On Wednesday we were invited to the inauguration of an art exhibition that aims to create a scape for the mind into miniature worlds inside the world of Scandic Malmen.
Martin Lima de Faria is the artist in charge of re-decorating the walls of the hotel’s bistro restaurant and for this commission he has created “Small People Big Plans”. In this collection of square-shaped photographs he presents different scenes where miniature people live, love and dream. The scenes are inspired by the artist’s own life experiences. His family, friends and strangers are placed in different environments. In these scenes you might find a couple with ice-skates, holding each other and gliding on a broken i-phone screen. In another one you’ll find a family holding hands, as a rain of chocolate with coloured confectionery falls down on them. Looking further you will find deep ocean divers diving into a Dry Martini.
Each one of Lima de Faria‘s photographs take you to another reality, the reality of ‘the impossible art’ as he calls it himself, that has the purpose to spread joy and turn perspectives around. That is exactly what is the most captivating in all this: he embraces this difficult challenge by delicately creating all these miniature worlds for the miniature people, that are perhaps not much bigger than 1 cm tall. And everything you see is real. He refrains from using Photoshop, which makes his pieces real works of art.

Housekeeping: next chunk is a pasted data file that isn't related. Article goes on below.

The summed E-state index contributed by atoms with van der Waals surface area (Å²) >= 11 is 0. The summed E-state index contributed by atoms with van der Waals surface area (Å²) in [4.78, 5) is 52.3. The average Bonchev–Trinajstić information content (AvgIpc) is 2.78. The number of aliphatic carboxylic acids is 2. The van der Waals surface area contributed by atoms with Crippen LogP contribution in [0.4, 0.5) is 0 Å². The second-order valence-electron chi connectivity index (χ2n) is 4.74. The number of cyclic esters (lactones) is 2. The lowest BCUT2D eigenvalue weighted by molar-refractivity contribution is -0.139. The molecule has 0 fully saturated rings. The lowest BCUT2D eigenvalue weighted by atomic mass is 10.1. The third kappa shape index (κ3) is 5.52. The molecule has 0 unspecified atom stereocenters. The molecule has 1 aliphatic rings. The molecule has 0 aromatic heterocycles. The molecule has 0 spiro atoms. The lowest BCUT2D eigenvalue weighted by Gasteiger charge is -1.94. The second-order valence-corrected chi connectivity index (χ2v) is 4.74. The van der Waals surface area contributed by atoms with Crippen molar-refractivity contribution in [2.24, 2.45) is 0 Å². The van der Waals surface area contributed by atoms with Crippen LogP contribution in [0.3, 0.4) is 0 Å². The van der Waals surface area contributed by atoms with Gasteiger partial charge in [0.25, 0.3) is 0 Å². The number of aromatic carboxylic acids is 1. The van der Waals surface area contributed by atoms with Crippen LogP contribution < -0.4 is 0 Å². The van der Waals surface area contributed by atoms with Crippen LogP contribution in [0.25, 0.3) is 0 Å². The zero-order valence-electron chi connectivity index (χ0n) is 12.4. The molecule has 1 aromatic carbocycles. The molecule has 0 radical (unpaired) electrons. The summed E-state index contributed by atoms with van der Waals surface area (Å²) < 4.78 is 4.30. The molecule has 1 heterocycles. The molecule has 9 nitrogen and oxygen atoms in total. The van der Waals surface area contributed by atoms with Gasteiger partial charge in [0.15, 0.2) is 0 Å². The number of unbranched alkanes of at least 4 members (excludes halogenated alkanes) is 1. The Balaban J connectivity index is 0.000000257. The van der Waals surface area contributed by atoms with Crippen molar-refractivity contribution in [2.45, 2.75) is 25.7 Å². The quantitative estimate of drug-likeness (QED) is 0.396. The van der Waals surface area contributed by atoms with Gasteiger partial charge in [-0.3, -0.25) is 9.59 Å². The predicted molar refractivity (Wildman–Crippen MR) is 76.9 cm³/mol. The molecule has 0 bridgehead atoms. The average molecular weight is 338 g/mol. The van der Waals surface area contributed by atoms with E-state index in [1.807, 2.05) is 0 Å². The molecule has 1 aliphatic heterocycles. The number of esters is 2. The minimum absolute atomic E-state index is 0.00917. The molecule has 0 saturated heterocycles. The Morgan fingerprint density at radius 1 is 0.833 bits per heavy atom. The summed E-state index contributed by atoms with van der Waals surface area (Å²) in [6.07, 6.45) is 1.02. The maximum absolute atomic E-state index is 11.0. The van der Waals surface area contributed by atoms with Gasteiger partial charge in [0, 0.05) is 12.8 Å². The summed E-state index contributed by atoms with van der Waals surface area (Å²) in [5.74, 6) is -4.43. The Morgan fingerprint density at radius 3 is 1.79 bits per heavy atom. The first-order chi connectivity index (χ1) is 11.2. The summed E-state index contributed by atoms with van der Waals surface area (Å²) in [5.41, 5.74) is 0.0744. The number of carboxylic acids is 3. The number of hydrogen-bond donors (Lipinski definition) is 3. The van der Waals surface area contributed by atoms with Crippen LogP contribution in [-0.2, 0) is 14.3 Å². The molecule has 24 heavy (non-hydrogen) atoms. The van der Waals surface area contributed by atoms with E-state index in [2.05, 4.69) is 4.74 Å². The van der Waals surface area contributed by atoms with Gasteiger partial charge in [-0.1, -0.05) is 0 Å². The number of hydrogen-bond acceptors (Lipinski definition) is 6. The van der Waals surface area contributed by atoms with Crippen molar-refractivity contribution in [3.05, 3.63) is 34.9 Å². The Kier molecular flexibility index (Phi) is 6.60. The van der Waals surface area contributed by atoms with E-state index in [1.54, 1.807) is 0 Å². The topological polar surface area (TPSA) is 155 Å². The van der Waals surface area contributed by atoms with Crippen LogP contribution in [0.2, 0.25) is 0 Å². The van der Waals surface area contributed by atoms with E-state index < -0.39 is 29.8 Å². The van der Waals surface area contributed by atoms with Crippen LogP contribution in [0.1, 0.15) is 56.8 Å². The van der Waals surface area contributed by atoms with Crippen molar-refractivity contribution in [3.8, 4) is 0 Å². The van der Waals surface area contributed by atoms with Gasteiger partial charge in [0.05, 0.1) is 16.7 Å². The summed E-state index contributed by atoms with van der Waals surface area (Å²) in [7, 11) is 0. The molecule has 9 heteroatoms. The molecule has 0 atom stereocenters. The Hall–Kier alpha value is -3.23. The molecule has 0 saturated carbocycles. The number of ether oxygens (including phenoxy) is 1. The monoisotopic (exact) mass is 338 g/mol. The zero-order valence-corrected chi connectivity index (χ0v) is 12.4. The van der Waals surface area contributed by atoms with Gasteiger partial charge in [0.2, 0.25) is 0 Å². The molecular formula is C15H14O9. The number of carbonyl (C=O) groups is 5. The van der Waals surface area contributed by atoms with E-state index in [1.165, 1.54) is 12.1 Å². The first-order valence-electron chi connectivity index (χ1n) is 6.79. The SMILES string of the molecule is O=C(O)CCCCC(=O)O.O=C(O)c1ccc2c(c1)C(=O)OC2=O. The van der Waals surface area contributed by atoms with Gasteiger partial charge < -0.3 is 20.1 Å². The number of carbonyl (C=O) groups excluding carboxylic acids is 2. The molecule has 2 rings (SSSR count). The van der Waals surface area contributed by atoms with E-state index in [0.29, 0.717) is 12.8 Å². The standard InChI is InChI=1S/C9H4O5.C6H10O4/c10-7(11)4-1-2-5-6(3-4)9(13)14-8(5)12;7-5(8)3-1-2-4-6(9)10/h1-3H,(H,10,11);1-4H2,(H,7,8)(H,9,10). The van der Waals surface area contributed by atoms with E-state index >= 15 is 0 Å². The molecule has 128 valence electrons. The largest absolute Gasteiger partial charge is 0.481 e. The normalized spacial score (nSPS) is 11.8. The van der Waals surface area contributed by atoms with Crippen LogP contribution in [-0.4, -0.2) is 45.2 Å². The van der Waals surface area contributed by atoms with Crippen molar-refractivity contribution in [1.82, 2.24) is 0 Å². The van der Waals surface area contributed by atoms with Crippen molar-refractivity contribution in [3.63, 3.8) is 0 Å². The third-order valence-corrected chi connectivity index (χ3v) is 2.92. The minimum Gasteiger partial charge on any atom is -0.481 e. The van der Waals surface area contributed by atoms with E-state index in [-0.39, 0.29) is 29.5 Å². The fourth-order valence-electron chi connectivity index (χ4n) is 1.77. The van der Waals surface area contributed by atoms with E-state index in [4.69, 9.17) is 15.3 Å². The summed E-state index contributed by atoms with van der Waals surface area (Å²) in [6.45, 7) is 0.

At the opening of “Small People Big Plans” at Scandic we were welcomed by Martin Lima de Faria himself, who introduced the screening of his film ‘Little Love’ – a movie where the little people face the great love with a Magnum revolver, recorded at 10,000 frames per second. The video is Lima de Faria‘s homage to his loved ones, divided into 9 different clips. Some of these 9 episodes became the pieces of artwork that now adorn the hotel’s bistro and bar. Watch the trailer to ‘Little Love’ below:
After the screening of ‘Little Love’ the artist took us on a tour to see the whole collection of photographs, which are also on sale. He also presented some pieces that were created, inspired by Scandic Malmen‘s menu and atmosphere. One can describe them as microcosms in which the little people are found on food, in drinks and with everyday objects, having grand plans for life – small people, big plans…
So if you’re around Södermalm, don’t forget to stop by Scandic Malmen and visit Martin Lima de Faria‘s exhibition and perhaps even buy one of his pieces.